European nonprofits believe quotas remain too high
An umbrella group of environmental NGOs from across Europe has warned that despite new fishing limits enacted by the European Commission’s Fisheries’ Council of Ministers, quotas for many deep-sea species are set too high to curb overfishing.
Seas at Risk, The Deep Sea Conservation Coalition and Bloom, all non-profit organizations seeking greater marine protection, said in a joint statement they were “disappointed by the decisions on fishing limits for deep-sea fish stocks.”
“We had high hopes that the Fisheries Ministers would complement the political agreement for the protection of the deep-sea environment taken earlier this year by adopting precautious deep-sea fisheries quotas,” Seas at Risk Executive Director Monica Verbeek said. “It is utterly disappointing that the ministers decided to ignore scientific advice and continue overfishing."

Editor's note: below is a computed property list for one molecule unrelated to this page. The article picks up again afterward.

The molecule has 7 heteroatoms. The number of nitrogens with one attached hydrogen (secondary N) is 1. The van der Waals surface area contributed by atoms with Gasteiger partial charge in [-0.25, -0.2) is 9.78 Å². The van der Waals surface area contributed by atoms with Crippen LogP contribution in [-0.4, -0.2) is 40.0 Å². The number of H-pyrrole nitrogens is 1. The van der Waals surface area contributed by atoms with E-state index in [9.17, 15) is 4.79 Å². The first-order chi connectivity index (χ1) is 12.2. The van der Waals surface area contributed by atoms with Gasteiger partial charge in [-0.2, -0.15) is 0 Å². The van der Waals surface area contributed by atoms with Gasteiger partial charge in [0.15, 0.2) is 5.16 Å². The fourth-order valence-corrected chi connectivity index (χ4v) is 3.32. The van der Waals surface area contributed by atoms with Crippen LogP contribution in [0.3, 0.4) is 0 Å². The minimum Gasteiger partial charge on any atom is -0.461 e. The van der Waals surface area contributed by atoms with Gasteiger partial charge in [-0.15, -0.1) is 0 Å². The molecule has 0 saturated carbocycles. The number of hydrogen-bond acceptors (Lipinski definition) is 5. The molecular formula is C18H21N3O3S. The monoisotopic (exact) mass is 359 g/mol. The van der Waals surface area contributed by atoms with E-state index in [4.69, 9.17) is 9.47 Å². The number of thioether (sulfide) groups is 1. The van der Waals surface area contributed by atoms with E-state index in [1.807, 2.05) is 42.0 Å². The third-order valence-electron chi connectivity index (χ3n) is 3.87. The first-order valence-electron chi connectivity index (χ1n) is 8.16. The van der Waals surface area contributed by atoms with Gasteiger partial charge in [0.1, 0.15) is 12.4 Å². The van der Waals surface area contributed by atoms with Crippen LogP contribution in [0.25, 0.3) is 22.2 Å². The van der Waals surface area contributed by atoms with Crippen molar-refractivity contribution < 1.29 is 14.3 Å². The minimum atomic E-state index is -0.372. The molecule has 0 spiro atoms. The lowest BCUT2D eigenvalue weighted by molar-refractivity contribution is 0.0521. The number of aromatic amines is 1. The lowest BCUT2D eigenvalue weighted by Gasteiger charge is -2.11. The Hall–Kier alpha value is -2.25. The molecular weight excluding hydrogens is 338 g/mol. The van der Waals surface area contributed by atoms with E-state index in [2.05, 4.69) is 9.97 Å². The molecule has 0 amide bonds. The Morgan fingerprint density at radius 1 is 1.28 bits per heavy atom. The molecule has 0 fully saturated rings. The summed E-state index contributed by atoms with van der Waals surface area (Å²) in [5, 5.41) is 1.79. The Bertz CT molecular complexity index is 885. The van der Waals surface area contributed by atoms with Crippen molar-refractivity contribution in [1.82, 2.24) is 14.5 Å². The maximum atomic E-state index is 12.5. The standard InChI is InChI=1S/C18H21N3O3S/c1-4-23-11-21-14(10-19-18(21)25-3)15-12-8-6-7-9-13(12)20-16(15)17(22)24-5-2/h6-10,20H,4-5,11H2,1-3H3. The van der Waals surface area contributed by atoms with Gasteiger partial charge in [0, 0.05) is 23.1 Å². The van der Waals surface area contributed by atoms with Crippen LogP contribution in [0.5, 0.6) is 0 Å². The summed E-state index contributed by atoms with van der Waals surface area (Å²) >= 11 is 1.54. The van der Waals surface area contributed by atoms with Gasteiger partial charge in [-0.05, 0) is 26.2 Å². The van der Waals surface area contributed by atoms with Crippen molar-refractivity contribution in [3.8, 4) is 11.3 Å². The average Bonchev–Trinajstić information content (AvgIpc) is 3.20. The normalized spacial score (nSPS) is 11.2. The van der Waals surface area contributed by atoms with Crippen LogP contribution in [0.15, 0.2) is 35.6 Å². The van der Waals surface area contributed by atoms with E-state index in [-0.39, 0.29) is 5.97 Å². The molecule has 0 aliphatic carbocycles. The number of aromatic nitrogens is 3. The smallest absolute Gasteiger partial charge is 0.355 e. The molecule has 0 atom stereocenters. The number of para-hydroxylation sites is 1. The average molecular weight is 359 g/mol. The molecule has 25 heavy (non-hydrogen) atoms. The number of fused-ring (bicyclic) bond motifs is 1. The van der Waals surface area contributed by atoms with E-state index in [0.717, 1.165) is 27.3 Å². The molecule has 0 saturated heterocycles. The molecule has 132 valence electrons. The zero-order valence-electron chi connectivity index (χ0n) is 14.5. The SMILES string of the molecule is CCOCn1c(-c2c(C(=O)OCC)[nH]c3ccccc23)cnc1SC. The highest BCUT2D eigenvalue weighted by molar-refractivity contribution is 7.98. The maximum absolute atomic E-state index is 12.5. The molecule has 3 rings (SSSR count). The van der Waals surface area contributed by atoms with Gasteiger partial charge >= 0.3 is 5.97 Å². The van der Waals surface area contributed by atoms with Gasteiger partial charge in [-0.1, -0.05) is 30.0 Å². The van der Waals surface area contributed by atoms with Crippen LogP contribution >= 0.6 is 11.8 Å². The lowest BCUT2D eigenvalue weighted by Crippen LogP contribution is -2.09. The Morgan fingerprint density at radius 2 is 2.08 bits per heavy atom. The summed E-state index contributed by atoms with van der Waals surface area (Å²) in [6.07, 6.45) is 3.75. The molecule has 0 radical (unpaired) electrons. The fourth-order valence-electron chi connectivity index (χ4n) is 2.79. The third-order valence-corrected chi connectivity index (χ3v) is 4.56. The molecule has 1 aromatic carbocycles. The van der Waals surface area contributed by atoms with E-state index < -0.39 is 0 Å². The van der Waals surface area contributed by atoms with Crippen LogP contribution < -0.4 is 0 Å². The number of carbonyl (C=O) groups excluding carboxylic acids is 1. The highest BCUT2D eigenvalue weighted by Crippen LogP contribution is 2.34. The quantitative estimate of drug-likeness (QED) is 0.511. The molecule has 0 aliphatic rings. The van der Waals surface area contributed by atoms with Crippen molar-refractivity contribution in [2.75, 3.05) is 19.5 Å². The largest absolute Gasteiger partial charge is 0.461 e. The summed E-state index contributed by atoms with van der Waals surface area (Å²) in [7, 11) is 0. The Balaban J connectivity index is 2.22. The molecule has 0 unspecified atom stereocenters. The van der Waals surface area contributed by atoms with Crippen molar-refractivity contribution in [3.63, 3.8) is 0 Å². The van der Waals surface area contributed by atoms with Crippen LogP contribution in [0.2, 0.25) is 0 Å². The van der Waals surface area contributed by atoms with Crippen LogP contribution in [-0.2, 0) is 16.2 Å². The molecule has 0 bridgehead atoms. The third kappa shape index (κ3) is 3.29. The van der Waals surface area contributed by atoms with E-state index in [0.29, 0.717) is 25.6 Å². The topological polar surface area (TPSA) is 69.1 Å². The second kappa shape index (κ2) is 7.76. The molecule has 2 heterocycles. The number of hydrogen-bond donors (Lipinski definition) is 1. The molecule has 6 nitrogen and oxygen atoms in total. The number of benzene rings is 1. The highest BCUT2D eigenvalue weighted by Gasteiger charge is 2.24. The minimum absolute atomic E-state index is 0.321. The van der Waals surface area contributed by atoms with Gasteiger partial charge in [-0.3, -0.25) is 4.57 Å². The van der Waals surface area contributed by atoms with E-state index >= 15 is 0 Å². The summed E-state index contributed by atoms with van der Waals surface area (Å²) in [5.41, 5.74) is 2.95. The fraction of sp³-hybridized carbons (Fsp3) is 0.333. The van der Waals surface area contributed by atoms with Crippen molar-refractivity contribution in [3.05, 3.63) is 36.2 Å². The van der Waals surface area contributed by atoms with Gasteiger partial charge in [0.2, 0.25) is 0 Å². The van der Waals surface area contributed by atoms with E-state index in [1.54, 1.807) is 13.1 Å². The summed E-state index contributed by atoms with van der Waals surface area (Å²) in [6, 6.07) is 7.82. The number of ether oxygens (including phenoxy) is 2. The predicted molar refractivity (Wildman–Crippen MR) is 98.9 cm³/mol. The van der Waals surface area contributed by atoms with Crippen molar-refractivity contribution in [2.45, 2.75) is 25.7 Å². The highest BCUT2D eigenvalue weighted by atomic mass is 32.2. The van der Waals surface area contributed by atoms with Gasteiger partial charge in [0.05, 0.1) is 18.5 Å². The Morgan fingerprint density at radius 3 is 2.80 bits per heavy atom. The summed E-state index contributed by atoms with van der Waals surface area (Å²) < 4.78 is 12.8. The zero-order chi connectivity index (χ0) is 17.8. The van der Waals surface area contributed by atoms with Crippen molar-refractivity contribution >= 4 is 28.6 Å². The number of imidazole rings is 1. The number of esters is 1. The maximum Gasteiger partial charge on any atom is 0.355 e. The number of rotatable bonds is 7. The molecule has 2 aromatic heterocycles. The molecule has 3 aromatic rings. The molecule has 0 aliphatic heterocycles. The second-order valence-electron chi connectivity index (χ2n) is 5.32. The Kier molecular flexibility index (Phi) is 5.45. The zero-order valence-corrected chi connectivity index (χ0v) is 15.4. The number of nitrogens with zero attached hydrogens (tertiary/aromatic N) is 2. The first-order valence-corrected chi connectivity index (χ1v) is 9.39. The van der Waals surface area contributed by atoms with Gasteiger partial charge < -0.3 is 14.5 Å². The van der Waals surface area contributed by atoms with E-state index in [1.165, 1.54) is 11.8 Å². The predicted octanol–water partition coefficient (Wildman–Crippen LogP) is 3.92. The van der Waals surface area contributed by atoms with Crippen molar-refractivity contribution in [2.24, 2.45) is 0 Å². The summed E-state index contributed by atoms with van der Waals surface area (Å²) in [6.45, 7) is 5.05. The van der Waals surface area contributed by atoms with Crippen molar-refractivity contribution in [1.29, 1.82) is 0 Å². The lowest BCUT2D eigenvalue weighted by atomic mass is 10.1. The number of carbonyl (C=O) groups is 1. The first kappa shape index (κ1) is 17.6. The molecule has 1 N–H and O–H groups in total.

In July, the European Parliament approved council-backed measures to protect deep-sea fish, sponges and corals, including a ban on using trawling below 800 meters of water depth, with areas considered especially vulnerable protected from trawling below 400 meters.
This month, the council sought to clarify total allowable catch limits for deep-sea species, many of which are mainly caught as bycatch. Little scientific research has been performed on many of these species, but according to United Nations policy, when the scientific information available does not make it possible to identify sustainable exploitation rates, “no fishing opportunities should be allocated for the fisheries concerned.”
Verbeek said the council ignored scientific advice or that scientific advice was not available in regard to red seabream, black scabbard, greater forkbeard, deep-sea sharks and roundnose grenadier. She said deep-sea species are generally slow-growing, late-maturing and have a low reproductive rate, making them “particularly vulnerable to overfishing, especially when there is limited scientific knowledge.”